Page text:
Read Magnus Nilsson’s simple tips for roasting the bird right
The chef and Phaidon author shares some very effective culinary advice with Monocle Radio
Some of the recipes in Magnus Nilsson’s voluminous new book, Fäviken: 4015 Days, Beginning to End, might be a little bit complicated for novice chefs. After all, Nilsson didn’t push this remote Swedish hostelry into the World’s 50 Best Restaurants list without a little innovation.
However, in a recent interview the chef and Phaidon author ran through his tips for one of the world’s simplest and most popular recipes: a roast bird.
Speaking to Monocle Radio’s Markus Hippi, Nilsson described how a roast chicken, cooked on a Sunday in his household could last well into the following week, providing meat for sandwiches and stock for soups and stews.
Smaller households could settle for a more modest bird, such as a pigeon, while big parties might want to plump for a Christmas turkey or a goose. Whichever one you choose, Nilsson recommends buying organic, and spending a bit more to ensure the bird has been kept under humane conditions.
He also counsels against vacuum-packed poultry, “because I think it makes the skin wet”, he says. The first thing Nilsson does when he gets his chosen bird home is strip off any packaging, and leave the meat on a rack in his fridge to dry out. “That gives a much nicer texture to the skin,” he explains. The rest of his instructions are equally easy to follow, as he explains, “I do the roasting very, very simply.”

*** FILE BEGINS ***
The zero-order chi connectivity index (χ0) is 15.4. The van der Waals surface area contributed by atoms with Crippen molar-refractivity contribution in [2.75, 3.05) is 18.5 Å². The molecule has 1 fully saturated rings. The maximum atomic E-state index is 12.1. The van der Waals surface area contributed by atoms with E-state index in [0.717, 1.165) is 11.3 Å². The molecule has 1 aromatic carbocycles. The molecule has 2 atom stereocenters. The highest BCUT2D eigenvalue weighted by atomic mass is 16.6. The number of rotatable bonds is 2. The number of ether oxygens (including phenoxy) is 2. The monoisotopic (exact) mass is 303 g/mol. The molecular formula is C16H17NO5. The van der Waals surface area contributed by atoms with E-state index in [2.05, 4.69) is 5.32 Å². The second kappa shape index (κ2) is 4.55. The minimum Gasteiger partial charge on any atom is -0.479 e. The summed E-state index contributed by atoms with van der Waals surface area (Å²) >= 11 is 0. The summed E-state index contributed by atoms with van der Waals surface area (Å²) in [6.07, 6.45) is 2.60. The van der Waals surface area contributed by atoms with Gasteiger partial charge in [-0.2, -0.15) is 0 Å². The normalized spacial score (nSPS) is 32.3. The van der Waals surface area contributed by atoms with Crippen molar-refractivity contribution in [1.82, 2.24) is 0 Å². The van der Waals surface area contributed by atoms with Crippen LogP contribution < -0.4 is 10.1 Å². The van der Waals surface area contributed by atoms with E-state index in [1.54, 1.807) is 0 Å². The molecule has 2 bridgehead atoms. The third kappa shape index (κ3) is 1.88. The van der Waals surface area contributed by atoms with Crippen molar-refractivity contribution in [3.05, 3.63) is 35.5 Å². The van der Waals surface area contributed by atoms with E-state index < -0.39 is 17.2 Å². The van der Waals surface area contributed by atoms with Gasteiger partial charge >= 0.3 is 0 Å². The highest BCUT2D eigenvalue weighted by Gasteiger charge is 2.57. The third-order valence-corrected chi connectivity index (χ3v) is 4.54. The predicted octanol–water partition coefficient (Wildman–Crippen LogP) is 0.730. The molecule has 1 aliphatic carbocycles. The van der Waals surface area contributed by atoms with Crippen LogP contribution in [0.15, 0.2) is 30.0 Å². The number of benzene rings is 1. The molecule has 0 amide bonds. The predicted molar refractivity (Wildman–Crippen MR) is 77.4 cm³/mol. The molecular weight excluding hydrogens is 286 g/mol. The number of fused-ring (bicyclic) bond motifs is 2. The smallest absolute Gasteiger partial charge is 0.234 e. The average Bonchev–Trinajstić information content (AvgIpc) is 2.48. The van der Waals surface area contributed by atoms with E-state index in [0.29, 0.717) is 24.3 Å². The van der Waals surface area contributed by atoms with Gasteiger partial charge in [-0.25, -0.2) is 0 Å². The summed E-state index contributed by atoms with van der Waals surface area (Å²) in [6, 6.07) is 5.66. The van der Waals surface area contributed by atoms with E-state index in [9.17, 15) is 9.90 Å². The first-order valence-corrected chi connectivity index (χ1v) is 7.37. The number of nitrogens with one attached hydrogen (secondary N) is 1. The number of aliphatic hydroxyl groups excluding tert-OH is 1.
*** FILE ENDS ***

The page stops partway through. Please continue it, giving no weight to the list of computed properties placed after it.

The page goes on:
“I rub salt and pepper into the skin,” he says, “I put half a clove of garlic, half an onion and some bay leaves into a roasting pan, and add a very, very light coating of cooking oil on the bird itself.
“Then you start roasting at a very high temperature, 230, 250 degrees celsius [446-482 fahrenheit], until you see colouration. It shouldn’t be fully coloured, but you should see some colouration. Then you turn it down to, say 130, 140 degree celsius [226-284 fahrenheit] and you can insert a thermometer to keep a track on the core temperature of the bird.
“Remember, you need the insides up to a decent temperature of say 65 degrees celsius [149 fahrenheit], otherwise it's not going to be very tender, unless it's a small bird, like a pigeon.
“Once you’ve raised that temperature and the bird is nicely coloured, take the bird out of the oven and leave it at room temperature for half an hour before carving.”
And that’s it. Did your Christmas dinner just get a little less scary? To hear the full interview go here; and for more of Nilsson’s tips inside and outside the kitchen order a copy of Fäviken: 4015 Days, Beginning to End here.